Incorporating your business: 5 key factors to consider
Are you self-employed and thinking about incorporating your business? To help you make this decision, Patrick Giroux, a tax expert at Desjardins, presents 5 situations that could be relevant to your situation.
1. Your business revenue exceeds needs
This situation applies in most cases. Incorporating your business could be right for you if you have:
- Covered your business expenses and all your needs
- Maximized all available tax shelters
- Paid your taxes at the end of the year
- Accumulated significant savings every year
The goal is to defer taxes over time. More specifically, while the business is in operation, the annual personal taxes of the shareholder and the company will be lower than those of the self-employed worker. This will allow you to increase the company’s assets more quickly and defer personal taxes over time.
2. You want to build capital in the company
If you’re not planning to pass the torch or close your business any time soon, it might be worth your while to incorporate. Over time, the costs of incorporating (such as notary or attorney, accountant, tax specialist) will be offset by the wealth generated. That’s not the case, though, if you’re a few years from retiring.
3. You need to protect your wealth
Certain professions and lines of business are more at risk of legal proceedings being taken against them. If your business isn’t operated through a corporation, your personal assets will be more exposed to risk.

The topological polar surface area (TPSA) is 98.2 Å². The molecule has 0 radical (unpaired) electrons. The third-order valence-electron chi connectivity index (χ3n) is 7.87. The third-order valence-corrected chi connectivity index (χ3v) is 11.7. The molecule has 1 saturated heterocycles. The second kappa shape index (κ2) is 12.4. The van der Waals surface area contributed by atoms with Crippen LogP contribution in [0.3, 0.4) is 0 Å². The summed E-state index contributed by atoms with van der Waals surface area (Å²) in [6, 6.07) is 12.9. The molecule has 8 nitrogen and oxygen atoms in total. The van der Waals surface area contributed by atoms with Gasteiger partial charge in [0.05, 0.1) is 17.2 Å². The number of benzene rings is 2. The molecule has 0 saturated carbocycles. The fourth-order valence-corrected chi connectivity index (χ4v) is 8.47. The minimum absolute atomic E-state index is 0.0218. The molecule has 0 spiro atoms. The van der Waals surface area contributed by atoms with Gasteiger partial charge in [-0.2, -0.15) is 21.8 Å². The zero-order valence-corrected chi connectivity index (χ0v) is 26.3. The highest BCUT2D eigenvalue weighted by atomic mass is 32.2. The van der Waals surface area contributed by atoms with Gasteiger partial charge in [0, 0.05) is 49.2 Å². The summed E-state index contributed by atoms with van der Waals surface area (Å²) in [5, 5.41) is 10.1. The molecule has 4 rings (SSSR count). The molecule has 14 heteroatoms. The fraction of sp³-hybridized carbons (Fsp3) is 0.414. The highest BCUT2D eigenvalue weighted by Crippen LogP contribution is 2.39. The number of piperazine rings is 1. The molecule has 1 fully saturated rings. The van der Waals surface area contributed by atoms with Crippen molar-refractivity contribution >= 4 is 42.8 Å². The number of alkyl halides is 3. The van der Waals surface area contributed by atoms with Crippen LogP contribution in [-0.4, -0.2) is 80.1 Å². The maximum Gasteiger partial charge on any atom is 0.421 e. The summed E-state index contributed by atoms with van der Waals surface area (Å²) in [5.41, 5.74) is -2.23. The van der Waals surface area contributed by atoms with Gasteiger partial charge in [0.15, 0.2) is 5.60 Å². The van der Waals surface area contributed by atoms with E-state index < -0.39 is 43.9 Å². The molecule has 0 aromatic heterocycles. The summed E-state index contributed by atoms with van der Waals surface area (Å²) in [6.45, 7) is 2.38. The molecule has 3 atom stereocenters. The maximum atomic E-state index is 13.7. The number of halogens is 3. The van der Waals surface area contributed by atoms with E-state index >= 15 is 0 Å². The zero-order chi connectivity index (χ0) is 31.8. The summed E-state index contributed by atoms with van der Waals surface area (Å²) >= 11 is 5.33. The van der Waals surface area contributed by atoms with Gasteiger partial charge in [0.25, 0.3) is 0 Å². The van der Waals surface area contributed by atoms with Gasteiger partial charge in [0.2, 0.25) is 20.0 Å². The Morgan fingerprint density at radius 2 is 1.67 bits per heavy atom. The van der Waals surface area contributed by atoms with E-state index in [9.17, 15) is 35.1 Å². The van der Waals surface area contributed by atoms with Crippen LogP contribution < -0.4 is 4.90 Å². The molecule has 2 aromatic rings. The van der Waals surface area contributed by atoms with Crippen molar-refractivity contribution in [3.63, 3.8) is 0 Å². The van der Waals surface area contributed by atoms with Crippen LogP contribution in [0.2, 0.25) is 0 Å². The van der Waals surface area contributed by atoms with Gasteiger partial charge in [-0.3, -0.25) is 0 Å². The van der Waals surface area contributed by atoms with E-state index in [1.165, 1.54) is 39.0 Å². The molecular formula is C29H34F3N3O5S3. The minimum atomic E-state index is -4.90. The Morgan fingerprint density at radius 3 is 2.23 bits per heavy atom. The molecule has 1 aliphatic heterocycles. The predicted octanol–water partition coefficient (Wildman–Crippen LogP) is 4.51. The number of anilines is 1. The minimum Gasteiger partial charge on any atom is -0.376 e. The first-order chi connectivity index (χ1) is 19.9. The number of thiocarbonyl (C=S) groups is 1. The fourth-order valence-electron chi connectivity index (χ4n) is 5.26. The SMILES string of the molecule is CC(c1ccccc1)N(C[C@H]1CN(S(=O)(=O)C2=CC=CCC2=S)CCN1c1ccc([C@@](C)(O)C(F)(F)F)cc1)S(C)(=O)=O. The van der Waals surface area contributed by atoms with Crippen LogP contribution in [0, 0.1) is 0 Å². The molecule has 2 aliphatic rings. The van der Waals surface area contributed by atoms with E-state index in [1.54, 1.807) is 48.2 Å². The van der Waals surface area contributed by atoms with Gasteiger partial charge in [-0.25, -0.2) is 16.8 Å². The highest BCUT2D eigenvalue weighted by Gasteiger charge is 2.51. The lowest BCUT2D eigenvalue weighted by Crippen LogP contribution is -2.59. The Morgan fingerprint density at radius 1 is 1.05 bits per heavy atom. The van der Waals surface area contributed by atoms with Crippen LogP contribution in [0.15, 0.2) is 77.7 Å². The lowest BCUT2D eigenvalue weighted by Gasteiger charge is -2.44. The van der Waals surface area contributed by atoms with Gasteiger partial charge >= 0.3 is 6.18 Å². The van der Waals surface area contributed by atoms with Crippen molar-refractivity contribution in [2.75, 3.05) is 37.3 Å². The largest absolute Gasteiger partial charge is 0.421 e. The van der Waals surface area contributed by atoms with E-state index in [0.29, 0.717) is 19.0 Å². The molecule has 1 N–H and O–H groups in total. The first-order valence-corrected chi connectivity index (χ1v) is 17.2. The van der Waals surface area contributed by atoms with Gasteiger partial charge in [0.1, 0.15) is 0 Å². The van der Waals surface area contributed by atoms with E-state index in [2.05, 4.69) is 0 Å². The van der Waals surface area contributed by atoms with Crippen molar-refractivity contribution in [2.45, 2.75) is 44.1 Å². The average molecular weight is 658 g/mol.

For instance, an excavation contractor that causes serious damage to a building and its occupants could be held liable. By incorporating the business, the contract will be carried out by the company, not the individual. If the company shareholder did not give the company a suretyship or other type of guarantee, their assets won’t be affected by the legal proceedings.
“Assets that have little or no value will often be left in the operating company,” says Giroux. For example, buildings and equipment will often be owned by the shareholder or a management company, while cash accumulated in the form of investments will be transferred to a management company.
4. You need to be incorporated to land contracts
Some service providers require their suppliers to be incorporated other than for tax reasons.
5. The sale or purchase of a business is part of the plan
This situation isn’t as common, but incorporation is still relevant on both sides.
The seller of an incorporated business could take advantage of a “capital gains deduction” of up to a lifetime maximum of $971,190 for 2023, which means that when the shares are sold, the seller would only be taxed on the portion of the capital gain exceeding that amount.
The buyer that uses an incorporated business’s management company will pay less taxes on the liquid assets used to make payments on the loan taken out to buy the business.
The incorporation process
In order to incorporate your business, it is strongly advised that you seek expert advice (legal advisor, accountant and/or tax specialist). This assistance will prove invaluable because of the many legal and tax rules involved. The expected cost will depend on the complexity of the reorganization. For example, if there are assets and debts to be transferred from an individual to a company, the cost will be higher.